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text 2019-04-16 20:47
Reading progress update: I've read 125 out of 316 pages.
The Female Detective - Andrew Forrester,Alexander McCall Smith,Mike Ashley

The Unraveled Mystery seems to be an exercise in xenophobia, which is rather spoiling my enjoyment of the story. I know, I know ... it was written in 1864 yadda, yadda... but check this out and then tell me I should merely glance over it:


"The evidence of the fragments, therefore, goes problematically to prove that the murdered man was an educated foreigner, stabbed to death by one or more educated foreigners.

Now, what evidence can be offered which can support this theory?


In the first place, the complaints of the French Government to England, and the results of those complaints, very evidently show that London is the resting-place of many determined foreigners. In fact, it is a matter beyond all question, that London has at all times been that sanctuary for refugees from which they could not be torn. Hence London has always been the centre of foreign exiled disaffection. Then if it can be shown that foreign exiled disaffection is given to assassination, it stands good that we have here in London foreigners who are ready to assassinate. Experience shows that this tendency to assassinate on the part of foreign malcontents is a common understanding amongst them.

There is no need to refer to the attempts upon the life of the Emperor of the French, upon the life of the father of the late King of Naples—there is no need to point out that in the former cases the would-be assassins have lived in London, and have generally set out from London. All required is, to talk of tyranny with the next twenty foreigners you may meet, good, bad, and indifferent. It will be found that the ordinary theory in reference to a tyrant is, not that he shall be overthrown by the will of the people, but by the act of assassination."

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text 2019-04-14 17:47
Reading progress update: I've read 3 out of 316 pages.
The Female Detective - Andrew Forrester,Alexander McCall Smith,Mike Ashley

I am aware that the female detective may be regarded with even more aversion than her brother in profession. But still it cannot be disproved that if there is a demand for men detectives there must also be one for female detective police spies. Criminals are both masculine and feminine—indeed, my experience tells me that when a woman becomes a criminal she is far worse than the average of her male companions, and therefore it follows that the necessary detectives should be of both sexes.

1864, people!


And, yet, the writing doesn't read as stilted as I might have expected, either. I think I'm really going to like this. 

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review 2016-08-24 20:07
Front Page Affair by Radha Vatsal
A Front Page Affair (Kitty Weeks Mystery) - Radha Vatsal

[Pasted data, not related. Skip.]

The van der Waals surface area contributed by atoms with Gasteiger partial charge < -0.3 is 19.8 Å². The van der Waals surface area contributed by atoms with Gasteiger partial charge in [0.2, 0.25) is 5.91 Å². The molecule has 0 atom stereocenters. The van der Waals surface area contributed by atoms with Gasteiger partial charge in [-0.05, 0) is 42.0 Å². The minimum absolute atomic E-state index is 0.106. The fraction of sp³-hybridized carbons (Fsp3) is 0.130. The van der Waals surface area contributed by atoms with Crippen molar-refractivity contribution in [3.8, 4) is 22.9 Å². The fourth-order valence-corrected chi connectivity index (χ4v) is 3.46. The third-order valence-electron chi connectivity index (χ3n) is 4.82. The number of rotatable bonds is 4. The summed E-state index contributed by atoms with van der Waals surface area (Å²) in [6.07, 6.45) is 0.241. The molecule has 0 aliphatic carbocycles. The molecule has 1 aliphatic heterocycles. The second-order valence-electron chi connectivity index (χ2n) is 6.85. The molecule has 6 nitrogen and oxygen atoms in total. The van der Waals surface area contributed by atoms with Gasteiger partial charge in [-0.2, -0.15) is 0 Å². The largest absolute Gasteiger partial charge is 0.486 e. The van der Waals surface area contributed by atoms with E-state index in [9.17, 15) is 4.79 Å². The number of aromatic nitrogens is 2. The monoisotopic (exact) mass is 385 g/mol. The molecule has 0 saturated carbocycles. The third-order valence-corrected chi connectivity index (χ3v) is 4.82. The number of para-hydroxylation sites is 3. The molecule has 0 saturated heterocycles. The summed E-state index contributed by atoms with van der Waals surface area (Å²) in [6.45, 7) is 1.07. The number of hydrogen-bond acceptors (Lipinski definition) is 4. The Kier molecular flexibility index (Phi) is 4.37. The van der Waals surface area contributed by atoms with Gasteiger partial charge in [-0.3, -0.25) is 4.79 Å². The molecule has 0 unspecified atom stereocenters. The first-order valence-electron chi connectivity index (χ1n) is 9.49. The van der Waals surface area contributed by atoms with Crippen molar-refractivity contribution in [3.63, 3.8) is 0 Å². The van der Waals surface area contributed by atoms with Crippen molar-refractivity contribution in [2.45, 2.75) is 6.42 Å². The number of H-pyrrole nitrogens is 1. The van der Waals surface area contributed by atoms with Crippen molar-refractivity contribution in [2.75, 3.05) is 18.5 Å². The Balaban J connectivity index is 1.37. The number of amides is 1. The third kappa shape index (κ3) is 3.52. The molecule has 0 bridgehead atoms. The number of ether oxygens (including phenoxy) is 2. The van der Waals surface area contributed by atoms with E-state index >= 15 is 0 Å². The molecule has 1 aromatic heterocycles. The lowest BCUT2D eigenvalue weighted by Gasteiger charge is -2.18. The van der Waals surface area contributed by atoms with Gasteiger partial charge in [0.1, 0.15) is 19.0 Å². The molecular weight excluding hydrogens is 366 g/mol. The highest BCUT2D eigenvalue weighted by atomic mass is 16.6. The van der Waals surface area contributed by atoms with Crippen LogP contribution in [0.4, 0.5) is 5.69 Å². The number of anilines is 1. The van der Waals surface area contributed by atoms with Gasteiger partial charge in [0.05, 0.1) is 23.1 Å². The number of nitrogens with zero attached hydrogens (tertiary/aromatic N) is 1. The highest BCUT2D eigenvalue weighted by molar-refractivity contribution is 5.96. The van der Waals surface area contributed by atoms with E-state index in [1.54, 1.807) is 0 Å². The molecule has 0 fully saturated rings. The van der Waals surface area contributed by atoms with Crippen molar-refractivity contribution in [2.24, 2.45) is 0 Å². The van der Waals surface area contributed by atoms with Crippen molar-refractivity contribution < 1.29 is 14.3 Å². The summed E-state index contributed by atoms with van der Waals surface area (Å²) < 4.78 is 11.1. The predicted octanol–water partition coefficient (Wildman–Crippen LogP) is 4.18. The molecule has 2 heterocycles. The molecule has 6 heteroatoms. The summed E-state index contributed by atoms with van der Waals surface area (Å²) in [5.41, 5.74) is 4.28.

Radha Vatsal is a scholar and a talented storyteller, evident in her strong historical mystery debut,A Front Page Affair, just released this summer.


Capability Weeks (“Kitty” to her friends) and her father (a well-to-do, self-made mogul) live well in 1915 New York City. Kitty, a young addition to the New York Sentinel’s Ladies Page, covers a July 4th society soiree and becomes unintentionally tied to a murder and what looks like a plot to endanger the delicate international balance. 


Read the rest here

Source: benjaminlclark.com/2016/08/23/review-front-page-affair-by-radha-vatsal
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review 2016-08-16 03:08
Death in the Library
Death of an Avid Reader - Frances Brody

It took me a while to read this because school was keeping me so busy. This is a solid historical mystery with an intrepid female detective in the 1920s. There is some very dark aspects to this story that are surprising for a genteel historical mystery. Well-plotted and populated with interesting characters.

Reviewed for Affaire de Coeur Magazine. http://affairedecoeur.com.

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review 2016-07-04 03:08
The Female Detective, by Andrew Forrester
The Female Detective - Andrew Forrester

There is a not insignificant portion of the bookish world that seeks out the first instance of particular characters and genres. Because I am a trivia hound, I follow scholars who try to identify the first novel (probably The Tale of Genji, by Murasaki Shibiku, depending on how you define it), the first science fiction story (probably The Blazing World, by Margaret Cavendish), etc. etc. The first time I tried to chase down the first instance of something happened after reading “The Purloined Letter,” by Edgar Allan Poe. This story is one of the first recognizable detective stories that I know of, published in 1844. Andrew Forrester’s The Female Detective is probably the first collection of stories featuring a woman who works as a professional detective. It was originally published 1863-1864. I’ve been eager to read it since I first spotted a reference to this collection a few months ago...


Read the rest of my review at A Bookish Type. I received a free copy of this book from NetGalley for review consideration.

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